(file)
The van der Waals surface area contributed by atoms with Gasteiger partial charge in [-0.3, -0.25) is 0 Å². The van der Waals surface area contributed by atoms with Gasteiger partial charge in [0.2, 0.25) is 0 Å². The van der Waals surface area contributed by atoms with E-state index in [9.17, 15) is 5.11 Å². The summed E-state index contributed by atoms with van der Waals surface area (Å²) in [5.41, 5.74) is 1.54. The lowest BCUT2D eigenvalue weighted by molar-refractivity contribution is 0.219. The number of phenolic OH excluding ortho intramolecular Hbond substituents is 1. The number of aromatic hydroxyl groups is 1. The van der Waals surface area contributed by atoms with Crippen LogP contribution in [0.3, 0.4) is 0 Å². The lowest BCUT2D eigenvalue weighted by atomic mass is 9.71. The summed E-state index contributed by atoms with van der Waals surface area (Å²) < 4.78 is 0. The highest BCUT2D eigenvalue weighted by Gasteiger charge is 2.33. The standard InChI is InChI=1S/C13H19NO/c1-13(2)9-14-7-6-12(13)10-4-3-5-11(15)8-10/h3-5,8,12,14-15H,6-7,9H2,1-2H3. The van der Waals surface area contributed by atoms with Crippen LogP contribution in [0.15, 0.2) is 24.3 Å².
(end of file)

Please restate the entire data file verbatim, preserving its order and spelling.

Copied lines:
The van der Waals surface area contributed by atoms with Gasteiger partial charge in [-0.3, -0.25) is 0 Å². The van der Waals surface area contributed by atoms with Gasteiger partial charge in [0.2, 0.25) is 0 Å². The van der Waals surface area contributed by atoms with E-state index in [9.17, 15) is 5.11 Å². The summed E-state index contributed by atoms with van der Waals surface area (Å²) in [5.41, 5.74) is 1.54. The lowest BCUT2D eigenvalue weighted by molar-refractivity contribution is 0.219. The number of phenolic OH excluding ortho intramolecular Hbond substituents is 1. The number of aromatic hydroxyl groups is 1. The van der Waals surface area contributed by atoms with Crippen LogP contribution in [0.3, 0.4) is 0 Å². The lowest BCUT2D eigenvalue weighted by atomic mass is 9.71. The summed E-state index contributed by atoms with van der Waals surface area (Å²) < 4.78 is 0. The highest BCUT2D eigenvalue weighted by Gasteiger charge is 2.33. The standard InChI is InChI=1S/C13H19NO/c1-13(2)9-14-7-6-12(13)10-4-3-5-11(15)8-10/h3-5,8,12,14-15H,6-7,9H2,1-2H3. The van der Waals surface area contributed by atoms with Crippen LogP contribution in [0.15, 0.2) is 24.3 Å².